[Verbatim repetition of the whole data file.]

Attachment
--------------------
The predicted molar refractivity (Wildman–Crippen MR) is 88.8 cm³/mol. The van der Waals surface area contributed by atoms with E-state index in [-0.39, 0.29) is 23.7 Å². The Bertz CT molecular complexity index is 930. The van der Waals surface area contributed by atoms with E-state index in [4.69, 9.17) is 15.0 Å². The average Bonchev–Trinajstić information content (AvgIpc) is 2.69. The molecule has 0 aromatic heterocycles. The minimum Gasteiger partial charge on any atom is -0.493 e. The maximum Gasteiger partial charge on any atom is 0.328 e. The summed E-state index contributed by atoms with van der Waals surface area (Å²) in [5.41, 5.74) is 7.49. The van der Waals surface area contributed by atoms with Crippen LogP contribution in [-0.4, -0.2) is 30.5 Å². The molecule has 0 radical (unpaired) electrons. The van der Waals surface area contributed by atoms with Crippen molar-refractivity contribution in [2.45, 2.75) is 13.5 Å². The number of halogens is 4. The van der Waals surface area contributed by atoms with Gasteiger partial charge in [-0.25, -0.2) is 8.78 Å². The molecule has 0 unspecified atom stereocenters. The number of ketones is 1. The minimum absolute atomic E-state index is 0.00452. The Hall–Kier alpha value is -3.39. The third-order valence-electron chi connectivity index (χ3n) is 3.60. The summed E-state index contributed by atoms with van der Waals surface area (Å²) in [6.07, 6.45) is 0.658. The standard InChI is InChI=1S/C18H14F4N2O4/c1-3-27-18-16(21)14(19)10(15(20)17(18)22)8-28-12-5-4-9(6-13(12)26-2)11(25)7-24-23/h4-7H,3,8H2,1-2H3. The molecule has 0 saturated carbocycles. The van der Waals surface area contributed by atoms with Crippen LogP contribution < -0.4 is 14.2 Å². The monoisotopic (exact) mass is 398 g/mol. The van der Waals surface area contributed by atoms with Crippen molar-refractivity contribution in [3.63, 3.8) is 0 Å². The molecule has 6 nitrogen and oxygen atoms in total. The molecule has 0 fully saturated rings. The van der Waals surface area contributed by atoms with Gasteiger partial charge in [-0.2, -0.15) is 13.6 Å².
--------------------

The predicted molar refractivity (Wildman–Crippen MR) is 88.8 cm³/mol. The van der Waals surface area contributed by atoms with E-state index in [-0.39, 0.29) is 23.7 Å². The Bertz CT molecular complexity index is 930. The van der Waals surface area contributed by atoms with E-state index in [4.69, 9.17) is 15.0 Å². The average Bonchev–Trinajstić information content (AvgIpc) is 2.69. The molecule has 0 aromatic heterocycles. The minimum Gasteiger partial charge on any atom is -0.493 e. The maximum Gasteiger partial charge on any atom is 0.328 e. The summed E-state index contributed by atoms with van der Waals surface area (Å²) in [5.41, 5.74) is 7.49. The van der Waals surface area contributed by atoms with Crippen LogP contribution in [-0.4, -0.2) is 30.5 Å². The molecule has 0 radical (unpaired) electrons. The van der Waals surface area contributed by atoms with Crippen molar-refractivity contribution in [2.45, 2.75) is 13.5 Å². The number of halogens is 4. The van der Waals surface area contributed by atoms with Gasteiger partial charge in [-0.25, -0.2) is 8.78 Å². The molecule has 0 unspecified atom stereocenters. The number of ketones is 1. The minimum absolute atomic E-state index is 0.00452. The Hall–Kier alpha value is -3.39. The third-order valence-electron chi connectivity index (χ3n) is 3.60. The summed E-state index contributed by atoms with van der Waals surface area (Å²) in [6.07, 6.45) is 0.658. The standard InChI is InChI=1S/C18H14F4N2O4/c1-3-27-18-16(21)14(19)10(15(20)17(18)22)8-28-12-5-4-9(6-13(12)26-2)11(25)7-24-23/h4-7H,3,8H2,1-2H3. The molecule has 0 saturated carbocycles. The van der Waals surface area contributed by atoms with Crippen LogP contribution < -0.4 is 14.2 Å². The monoisotopic (exact) mass is 398 g/mol. The van der Waals surface area contributed by atoms with Crippen molar-refractivity contribution in [3.63, 3.8) is 0 Å². The molecule has 6 nitrogen and oxygen atoms in total. The molecule has 0 fully saturated rings. The van der Waals surface area contributed by atoms with Gasteiger partial charge in [-0.2, -0.15) is 13.6 Å².